Over 190km of nothing, then BAM! Richie Porte gets a puncture and the whole stage comes to life. It was a terrible loss for the Australian but he had a compatriot from a rival team to help him back on his way – it’s just that this isn’t technically allowed, and Porte paid the price.
Just as well it happened, really, or we’d have had nothing to talk about. Luckily we do now.
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1. Richie Porte loses time and then loses more time
A bit of a nightmare situation for Porte, with his hard work on week one coming undone on an innocuous sprint stage straight after the rest day.
A mechanical problem with 5km to go saw Porte and his Team Sky colleagues struggling to catch up off the back of the peloton. Such was the speed of the bunch, the men in black couldn’t get back to them and ended up losing over 40 seconds.
What the television cameras didn’t see, but the Cycling Weekly photographer Graham Watson did, was that Porte accepted a front wheel from fellow Australian Simon Clarke, riding for Orica-GreenEdge.
Big mistake, apparently. Those sticklers at the UCI have a rule against such shows of sportsmanship, with the commissaires subsequently docking the pair an extra two minutes.
For Clarke, this isn’t much bother – he finished six minutes down anyway and isn’t competing for the General Classification
For Porte, though, the decision could be devastating for his title hope. He moves down to 12th in the GC, a whopping three minutes down on Contador.
With a very long time trial still to come, Porte would have been reasonably confident in getting most of the time back if he had only had his initial 65 seconds of deficit.
The peloton and wider cycling world, according to Twitter, seems to be wholly against the penalty – I wonder how Alberto Contador and Fabio Aru feel about it?
2. The nothingness of the stage
Until the final 5km of the stage and Porte’s moment of misfortune my notepad was empty of any meaningful observations.
It is the day after the rest day and the stage profile promised a pretty easy day for everyone except the sprinters. Long, straight and pan-flat roads don’t make for the best racing – see the Tour of Qatar, for example.
To be fair to the organisers, stage 10 is one of the very few stages that is actually set up for the sprinters and doesn’t contain half a dozen hills in the middle.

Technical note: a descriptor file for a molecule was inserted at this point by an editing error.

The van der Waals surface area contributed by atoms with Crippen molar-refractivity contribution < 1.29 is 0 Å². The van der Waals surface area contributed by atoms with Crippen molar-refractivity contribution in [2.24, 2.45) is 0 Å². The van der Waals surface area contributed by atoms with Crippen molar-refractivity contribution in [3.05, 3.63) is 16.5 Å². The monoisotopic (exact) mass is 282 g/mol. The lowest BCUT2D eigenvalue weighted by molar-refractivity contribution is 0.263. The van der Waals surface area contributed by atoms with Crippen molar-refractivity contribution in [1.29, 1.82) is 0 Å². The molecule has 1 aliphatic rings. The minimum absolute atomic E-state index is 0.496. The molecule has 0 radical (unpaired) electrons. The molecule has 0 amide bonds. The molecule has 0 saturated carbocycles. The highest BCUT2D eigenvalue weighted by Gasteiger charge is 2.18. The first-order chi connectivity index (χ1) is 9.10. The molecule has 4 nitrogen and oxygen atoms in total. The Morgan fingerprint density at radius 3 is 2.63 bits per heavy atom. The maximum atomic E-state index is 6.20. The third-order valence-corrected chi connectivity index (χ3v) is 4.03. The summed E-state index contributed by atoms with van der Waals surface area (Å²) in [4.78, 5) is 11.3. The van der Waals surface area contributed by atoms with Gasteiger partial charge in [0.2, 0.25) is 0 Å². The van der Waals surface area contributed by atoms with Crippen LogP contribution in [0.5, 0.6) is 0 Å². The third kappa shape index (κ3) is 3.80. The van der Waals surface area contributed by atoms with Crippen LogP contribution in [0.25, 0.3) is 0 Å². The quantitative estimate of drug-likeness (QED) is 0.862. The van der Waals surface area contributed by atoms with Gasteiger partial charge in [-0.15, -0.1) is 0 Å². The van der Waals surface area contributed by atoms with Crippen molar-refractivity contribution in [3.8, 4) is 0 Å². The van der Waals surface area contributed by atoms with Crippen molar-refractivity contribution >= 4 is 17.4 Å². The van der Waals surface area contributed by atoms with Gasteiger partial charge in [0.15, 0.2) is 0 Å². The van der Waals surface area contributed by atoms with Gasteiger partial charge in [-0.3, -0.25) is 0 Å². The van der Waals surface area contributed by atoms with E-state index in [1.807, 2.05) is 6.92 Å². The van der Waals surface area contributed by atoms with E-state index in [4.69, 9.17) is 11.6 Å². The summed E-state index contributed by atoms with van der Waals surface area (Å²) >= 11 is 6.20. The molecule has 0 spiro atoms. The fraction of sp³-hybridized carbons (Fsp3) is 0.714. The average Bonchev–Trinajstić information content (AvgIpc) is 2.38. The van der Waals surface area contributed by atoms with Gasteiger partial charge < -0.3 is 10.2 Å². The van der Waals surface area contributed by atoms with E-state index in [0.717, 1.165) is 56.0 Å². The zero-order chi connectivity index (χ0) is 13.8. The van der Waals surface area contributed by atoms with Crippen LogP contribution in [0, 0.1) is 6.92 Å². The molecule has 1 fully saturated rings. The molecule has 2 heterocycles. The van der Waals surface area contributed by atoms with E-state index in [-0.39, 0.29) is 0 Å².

Thankfully us viewers got a bit of a spectacle at the end to make up for the snooze inducing 195km that preceded it. And then what happened afterwards will keep us talking for days.
3. The chase made a bit of a hash of it
Unlike the couple of occasions in the first week when the breakaway were allowed to just ride away to victory, it wasn’t supposed to happen on stage 10.
As the kilometres rolled by and the time to the break stayed at over two minutes, the sprint trains behind got a bit twitchy.
The likes of Andre Greipel, Luka Mezgec, Giacomo Nizzolo and others will likely be a little annoyed that their respective teams couldn’t do enough to bring back the four-man break, but that’s not to take anything away from the five guys out front.
Luckily those teams do not have to wait long for another chance for sprint success, with an even flatter and shorter stage to Jesolo on Friday.
4. An opportunist breakaway turns into a winning one
When five relatively unheralded Italians went up the road at the start of stage 10 it’s unlikely they thought it would last – it was a nailed on sprint stage.
Breaks like this one are usually for the smaller teams to get a bit of publicity on television, hence why wildcards Nippo-Vini Fantini, Bardiani-CSF, Southeast and Androni-Sidermec were present.
Add to that a struggling WorldTour team (Cannondale-Garmin) and you’ve got all the ingredients of a doomed breakaway.
The bunch never crossed the gap, though, so the small group of Italians up front battled it out for unexpected glory – Bardiani’s Nicola Boem triumphed in the end.
It’s these kind of victories that can make careers for the lesser known Pro Continental riders and Boem will surely be revelling in the story for some time yet.
5. Alberto Contador found a buddy to chat about shoulders with
It’s good that Contador isn’t alone in his struggle with a gammy shoulder – his Etixx-Quick-Step rival Tom Boonen also knows a thing or two about that kind of injury.
The Belgian separated his shoulder at Paris-Nice, but his injury was significant enough to require surgery and a prolonged spell on the sofa.
Contador, meanwhile, is soldiering on with just ibuprofen for comfort, allegedly, and the pair had a little chinway in the peloton about the injury.
The Spaniard was gesticulating a lot more than in previous days as he pointed out the exact nature of the injury to Boonen, who nodded along sympathetically and shared his thoughts.
All-in-all, a lovely moment. But then what else are these guys going to do on a long, flat, boring stage?